UN Security Council renews mandate of UN Mission in Afghanistan to 2023
On 17 March, the UN Security Council adopted Resolution 2626, extending the mandate of the UN Mission in Afghanistan (UNAMA) until 17 March 2023. 14 members voted in favour, with Russia abstaining. At the heart of UNAMA mandate is their coordination role humanitarian response in Afghanistan.
Between 28 February and 5 March 2022, Humaira Rasuli of Women for Justice Afghanistan (WJO) represented Afghan women civil society at meetings with Special Representative of the Secretary-General for Afghanistan and Head of the United Nations Assistance Mission in Afghanistan, Ms. Deborah Lyons, as well as, State Members and their Permanent Missions.
WJO tabled recommendations to UNAMA and the Permanent Missions on thematic areas it considered important to UNAMA's renewed mandate: (a) peace and inclusive governance, (b) civil society consultation, (c) coordination and inclusion, (d) protection of civilians and other persecuted persons, and finally, (e) rule of law and justice. WJO also recommended the following objectives to be centralised in UNAMA's renewed mandate, given the ongoing crises which UNAMA detailed in its report.
(a) advocating for protection of women’s rights, rights of minorities, human rights monitoring, reporting, promoting role of law, and political engagement.
(b) coordination with the international community and donors to promote gender equality, gender responsive aid in engagement with the de facto authorities.
(c) coordination of safe dialogue platform for civil society to directly and safely address the de facto authority on their concerns and proposals on inclusive governance, fundamental human rights and freedoms, security and the realization of full and equal participation in social, economic and political life of Afghanistan.
There were significant divisions amongst Security Council members especially Russia and China on the objective and scope of UNAMA's mandate, especially in relation to human rights, and, women, peace and security. China and Russia argued that UNAMA’s primary focus should be focused on assisting with efforts to address the humanitarian and economic crises in Afghanistan. Afghan civil society persuaded the remaining Security Council members to speak up firmly in the negotiations and support a more comprehensive mandate including the protection of human rights and the promotion of inclusive governance and gender equality. Recognising regional states' political and economic leverage over the Taliban, the Afghan civil society also called on the importance of UN strengthening and building regional coordination towards those ends.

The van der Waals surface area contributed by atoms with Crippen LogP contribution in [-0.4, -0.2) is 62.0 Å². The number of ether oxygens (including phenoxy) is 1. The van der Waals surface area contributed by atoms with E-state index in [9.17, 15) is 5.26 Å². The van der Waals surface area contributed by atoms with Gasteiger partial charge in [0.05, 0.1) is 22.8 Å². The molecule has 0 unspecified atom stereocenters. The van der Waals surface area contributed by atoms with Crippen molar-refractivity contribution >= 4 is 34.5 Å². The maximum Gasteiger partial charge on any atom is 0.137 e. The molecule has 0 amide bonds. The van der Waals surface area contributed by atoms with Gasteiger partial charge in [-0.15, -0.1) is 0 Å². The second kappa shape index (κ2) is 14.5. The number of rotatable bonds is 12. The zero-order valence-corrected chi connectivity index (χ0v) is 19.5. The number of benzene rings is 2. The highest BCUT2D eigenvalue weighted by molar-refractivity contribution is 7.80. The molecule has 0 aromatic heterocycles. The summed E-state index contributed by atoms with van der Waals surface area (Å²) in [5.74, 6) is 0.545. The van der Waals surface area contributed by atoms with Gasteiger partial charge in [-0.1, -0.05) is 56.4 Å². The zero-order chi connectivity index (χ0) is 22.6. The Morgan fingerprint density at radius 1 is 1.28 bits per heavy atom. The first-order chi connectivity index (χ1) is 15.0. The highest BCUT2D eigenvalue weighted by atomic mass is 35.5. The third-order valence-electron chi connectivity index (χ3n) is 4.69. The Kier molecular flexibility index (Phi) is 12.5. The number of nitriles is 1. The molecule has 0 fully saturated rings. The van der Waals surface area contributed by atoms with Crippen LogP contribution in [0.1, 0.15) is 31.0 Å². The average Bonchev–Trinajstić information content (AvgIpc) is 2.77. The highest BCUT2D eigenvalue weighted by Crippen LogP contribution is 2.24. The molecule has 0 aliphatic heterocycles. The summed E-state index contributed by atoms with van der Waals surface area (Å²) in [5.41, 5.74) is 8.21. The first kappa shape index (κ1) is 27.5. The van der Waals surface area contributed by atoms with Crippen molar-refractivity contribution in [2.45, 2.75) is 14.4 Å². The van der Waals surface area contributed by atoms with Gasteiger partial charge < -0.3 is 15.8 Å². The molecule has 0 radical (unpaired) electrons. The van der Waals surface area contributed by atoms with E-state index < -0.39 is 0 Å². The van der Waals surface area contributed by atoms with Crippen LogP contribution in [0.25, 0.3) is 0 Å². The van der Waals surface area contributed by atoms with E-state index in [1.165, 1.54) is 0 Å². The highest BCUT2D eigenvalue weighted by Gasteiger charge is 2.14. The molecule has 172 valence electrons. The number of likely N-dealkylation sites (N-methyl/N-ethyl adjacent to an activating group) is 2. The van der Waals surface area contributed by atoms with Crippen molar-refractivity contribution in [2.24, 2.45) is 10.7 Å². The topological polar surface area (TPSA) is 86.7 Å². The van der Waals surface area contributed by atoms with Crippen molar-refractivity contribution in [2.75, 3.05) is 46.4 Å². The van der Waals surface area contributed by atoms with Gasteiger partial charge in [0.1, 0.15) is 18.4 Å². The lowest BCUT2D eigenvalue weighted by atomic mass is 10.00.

At an all-defining moment on the UN continued role in Afghanistan, we reminded the members of the Security Council that the peace and stability of Afghanistan deeply affects the peace and stability of large parts of the world and that therefore UN's mandate should not be restricted to emergency response but also on the goal of sustaining inclusive peace in Afghanistan.
To this end, we called on a more robust and comprehensive mandate which will safeguard and strengthen the space of Afghan women CSOs to survive, so that they can continue their mission to protect the human rights of people and promote peace and inclusive governance.
"In addition to repression by Taliban, the absolute loss of international support and funding is a major cause for the total shutdown of many Afghan CSOs. In such a context, an integral part of UNAMA’s new mandate should be to protect and promote the work of Afghan CSO who are and will remain the gatekeepers of human rights." Humaira Rasuli, Executive Director, WJO
We recommended enhanced access and cooperation with civil society organisations and information sharing between civil society, UNAMA, regional and international stakeholders including countries which have influence over the Taliban. Part of this would have encompass establishing a safe platform between the civil society and the defacto authorities to directly address issues concerning the rule of law, access to justice, inclusive governance, fundamental human rights and freedoms, security and full and equal participation of people in social, economic and political life.
WJO's recommendations were included in the final recommendations by the Afghanistan Women's Network and shared with the UN Security Council.